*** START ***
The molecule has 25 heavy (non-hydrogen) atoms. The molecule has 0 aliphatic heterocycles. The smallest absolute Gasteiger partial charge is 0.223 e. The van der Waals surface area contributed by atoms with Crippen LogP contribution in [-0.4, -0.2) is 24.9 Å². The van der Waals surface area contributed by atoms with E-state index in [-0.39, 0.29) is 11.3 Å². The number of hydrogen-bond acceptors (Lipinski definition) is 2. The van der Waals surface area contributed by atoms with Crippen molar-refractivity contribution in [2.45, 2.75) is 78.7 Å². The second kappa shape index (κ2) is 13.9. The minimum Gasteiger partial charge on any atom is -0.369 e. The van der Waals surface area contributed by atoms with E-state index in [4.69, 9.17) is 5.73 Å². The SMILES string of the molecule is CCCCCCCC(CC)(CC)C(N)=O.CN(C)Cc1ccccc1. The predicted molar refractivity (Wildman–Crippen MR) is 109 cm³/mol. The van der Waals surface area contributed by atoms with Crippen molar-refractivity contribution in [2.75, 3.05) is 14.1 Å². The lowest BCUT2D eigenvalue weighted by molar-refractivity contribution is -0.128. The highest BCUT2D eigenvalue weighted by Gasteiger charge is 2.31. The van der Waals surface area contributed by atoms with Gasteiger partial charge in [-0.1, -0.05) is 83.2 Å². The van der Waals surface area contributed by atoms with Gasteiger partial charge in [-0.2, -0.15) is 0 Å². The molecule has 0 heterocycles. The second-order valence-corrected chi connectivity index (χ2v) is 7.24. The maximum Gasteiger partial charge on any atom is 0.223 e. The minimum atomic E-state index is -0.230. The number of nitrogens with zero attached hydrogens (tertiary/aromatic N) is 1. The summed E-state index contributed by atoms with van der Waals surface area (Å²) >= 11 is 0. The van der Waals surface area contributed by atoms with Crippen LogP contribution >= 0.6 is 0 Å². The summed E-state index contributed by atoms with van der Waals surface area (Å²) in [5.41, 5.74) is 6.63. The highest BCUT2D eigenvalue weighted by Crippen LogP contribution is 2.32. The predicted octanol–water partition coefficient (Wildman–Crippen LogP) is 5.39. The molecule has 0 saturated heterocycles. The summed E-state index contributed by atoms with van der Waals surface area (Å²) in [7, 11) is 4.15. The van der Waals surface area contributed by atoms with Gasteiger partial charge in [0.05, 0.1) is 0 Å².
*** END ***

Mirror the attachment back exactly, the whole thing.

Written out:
The molecule has 25 heavy (non-hydrogen) atoms. The molecule has 0 aliphatic heterocycles. The smallest absolute Gasteiger partial charge is 0.223 e. The van der Waals surface area contributed by atoms with Crippen LogP contribution in [-0.4, -0.2) is 24.9 Å². The van der Waals surface area contributed by atoms with E-state index in [-0.39, 0.29) is 11.3 Å². The number of hydrogen-bond acceptors (Lipinski definition) is 2. The van der Waals surface area contributed by atoms with Crippen molar-refractivity contribution in [2.45, 2.75) is 78.7 Å². The second kappa shape index (κ2) is 13.9. The minimum Gasteiger partial charge on any atom is -0.369 e. The van der Waals surface area contributed by atoms with E-state index in [4.69, 9.17) is 5.73 Å². The SMILES string of the molecule is CCCCCCCC(CC)(CC)C(N)=O.CN(C)Cc1ccccc1. The predicted molar refractivity (Wildman–Crippen MR) is 109 cm³/mol. The van der Waals surface area contributed by atoms with Crippen molar-refractivity contribution in [2.75, 3.05) is 14.1 Å². The lowest BCUT2D eigenvalue weighted by molar-refractivity contribution is -0.128. The highest BCUT2D eigenvalue weighted by Gasteiger charge is 2.31. The van der Waals surface area contributed by atoms with Gasteiger partial charge in [-0.1, -0.05) is 83.2 Å². The van der Waals surface area contributed by atoms with Gasteiger partial charge in [-0.2, -0.15) is 0 Å². The molecule has 0 heterocycles. The second-order valence-corrected chi connectivity index (χ2v) is 7.24. The maximum Gasteiger partial charge on any atom is 0.223 e. The minimum atomic E-state index is -0.230. The number of nitrogens with zero attached hydrogens (tertiary/aromatic N) is 1. The summed E-state index contributed by atoms with van der Waals surface area (Å²) >= 11 is 0. The van der Waals surface area contributed by atoms with Crippen LogP contribution >= 0.6 is 0 Å². The summed E-state index contributed by atoms with van der Waals surface area (Å²) in [5.41, 5.74) is 6.63. The highest BCUT2D eigenvalue weighted by Crippen LogP contribution is 2.32. The predicted octanol–water partition coefficient (Wildman–Crippen LogP) is 5.39. The molecule has 0 saturated heterocycles. The summed E-state index contributed by atoms with van der Waals surface area (Å²) in [7, 11) is 4.15. The van der Waals surface area contributed by atoms with Gasteiger partial charge in [0.05, 0.1) is 0 Å².